4. Eat suhoor
    Suhoor, the pre-dawn meal, is really important to keep your nutrition in check while fasting. Don’t think of the only function for suhoor to help prevent you from getting hungry. Think of it as a chance to supplement your body with the proper nutrition it needs to function optimally. Protein to maintain muscle mass, fiber to help you poop, carbohydrates for energy, etc.
  5. Exercise
    I’ll have a more in-depth post on exercising during Ramadan soon as I’ve read some good literature regarding exercising while fasting. I will say, though, the most important point when it comes to exercising during Ramadan is making sure you can refuel immediately after exercising. Whether that means timing it right before iftar or doing it later in the evening, make sure you can replenish your body. Upon completion of exercising during a state of fast, your body is starving for nutrients to replenish itself. You want to make sure to give it the nutrients it needs otherwise you may be doing more harm than good from your exercise.

How to Lower Cholesterol Levels

Waking up to an email saying your 8am class is cancelled can be exciting news. Learning you have high cholesterol, not so much. There are, unfortunately, some risk factors for high cholesterol we can’t control, such as age (>45 years for men and >55 for women) and family history of heart disease. Fortunately, there are a lot of modifiable risk factors, such as: smoking, high blood pressure, obesity, and physical inactivity. Before we go into information as to how we can lower cholesterol, let’s get some basic definitions out of the way first.

Definitions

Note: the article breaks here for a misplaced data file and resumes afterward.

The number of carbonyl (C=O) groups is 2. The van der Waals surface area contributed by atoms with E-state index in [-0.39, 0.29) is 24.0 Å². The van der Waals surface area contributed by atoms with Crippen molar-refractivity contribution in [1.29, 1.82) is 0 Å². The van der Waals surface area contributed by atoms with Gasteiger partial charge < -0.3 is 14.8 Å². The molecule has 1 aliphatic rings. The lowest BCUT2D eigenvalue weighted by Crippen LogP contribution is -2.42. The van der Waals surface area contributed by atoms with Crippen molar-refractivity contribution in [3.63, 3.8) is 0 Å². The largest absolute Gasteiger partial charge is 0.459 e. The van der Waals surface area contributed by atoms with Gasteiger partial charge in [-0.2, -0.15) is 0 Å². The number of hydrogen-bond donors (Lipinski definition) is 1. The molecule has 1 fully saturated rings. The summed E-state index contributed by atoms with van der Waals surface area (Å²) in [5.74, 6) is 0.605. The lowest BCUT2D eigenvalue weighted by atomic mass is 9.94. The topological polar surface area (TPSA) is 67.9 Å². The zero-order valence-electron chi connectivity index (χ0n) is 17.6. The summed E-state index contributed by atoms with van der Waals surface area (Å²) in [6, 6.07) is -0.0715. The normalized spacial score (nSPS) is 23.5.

Cholesterol: a waxy, fat-like substance that is found in all cells. Cholesterol helps makes things like vitamin D and hormones. Your body makes enough cholesterol on its own to get these functions done.

LDL: aka “bad cholesterol”, brings cholesterol from your liver to your arteries. Too much LDL is bad because it can cause a plaque buildup which can clog arteries.

HDL: aka “good cholesterol” aka “the homie”, helps remove LDL cholesterol from arteries. Higher the HDL is, the better off you are.

Screen Shot 2016-02-23 at 12.17.17 PM
Learning how to read a nutrition label is a major key (image used from: https://www.nhlbi.nih.gov/files/docs/public/heart/chol_tlc.pdf)

How much can I lower my LDL?

  • Decrease saturated fat to less than 7% of total calories   → 8-10% reduction
    • If you’re really focused on decreasing your cholesterol levels, this may be the big point to start to focus on. When looking at “total fat” on a nutrition label, you may come across saturated fat and/or trans fat; both are bad and can increase your LDL level. No need to go extreme and 100% eliminate it, but definitely limit it.
    • Things high in saturated fat are fatty beef, lamb, pork, butter, and cheese (ugh, c’mon cheese =[ ). Poultry and fish are better alternatives if you’re getting too much excess of the meats high in saturated fats.
    • Read here for a nice summary on saturated fats.
  • Decrease dietary cholesterol to less than 200 mg/day    → 3-5% reduction
    • Do you know what would be a really good way to track this? I’m not sure but there’s this guy who wrote this article who may know.